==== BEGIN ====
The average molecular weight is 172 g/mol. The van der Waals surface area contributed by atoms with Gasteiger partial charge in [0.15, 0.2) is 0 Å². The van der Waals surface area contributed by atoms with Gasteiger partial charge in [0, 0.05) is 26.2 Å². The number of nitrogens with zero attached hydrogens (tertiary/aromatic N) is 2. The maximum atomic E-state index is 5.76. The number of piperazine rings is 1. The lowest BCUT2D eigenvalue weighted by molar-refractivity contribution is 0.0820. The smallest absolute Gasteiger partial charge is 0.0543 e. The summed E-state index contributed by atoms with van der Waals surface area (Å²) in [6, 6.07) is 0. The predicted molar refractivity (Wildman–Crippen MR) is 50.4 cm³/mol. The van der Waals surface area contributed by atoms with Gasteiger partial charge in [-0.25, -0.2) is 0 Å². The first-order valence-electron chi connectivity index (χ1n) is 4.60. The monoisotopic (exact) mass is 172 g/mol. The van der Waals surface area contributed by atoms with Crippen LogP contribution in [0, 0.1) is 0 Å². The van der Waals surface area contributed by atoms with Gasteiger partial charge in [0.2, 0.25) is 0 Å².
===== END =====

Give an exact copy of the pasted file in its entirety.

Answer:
The average molecular weight is 172 g/mol. The van der Waals surface area contributed by atoms with Gasteiger partial charge in [0.15, 0.2) is 0 Å². The van der Waals surface area contributed by atoms with Gasteiger partial charge in [0, 0.05) is 26.2 Å². The number of nitrogens with zero attached hydrogens (tertiary/aromatic N) is 2. The maximum atomic E-state index is 5.76. The number of piperazine rings is 1. The lowest BCUT2D eigenvalue weighted by molar-refractivity contribution is 0.0820. The smallest absolute Gasteiger partial charge is 0.0543 e. The summed E-state index contributed by atoms with van der Waals surface area (Å²) in [6, 6.07) is 0. The predicted molar refractivity (Wildman–Crippen MR) is 50.4 cm³/mol. The van der Waals surface area contributed by atoms with Gasteiger partial charge in [-0.25, -0.2) is 0 Å². The first-order valence-electron chi connectivity index (χ1n) is 4.60. The monoisotopic (exact) mass is 172 g/mol. The van der Waals surface area contributed by atoms with Crippen LogP contribution in [0, 0.1) is 0 Å². The van der Waals surface area contributed by atoms with Gasteiger partial charge in [0.2, 0.25) is 0 Å².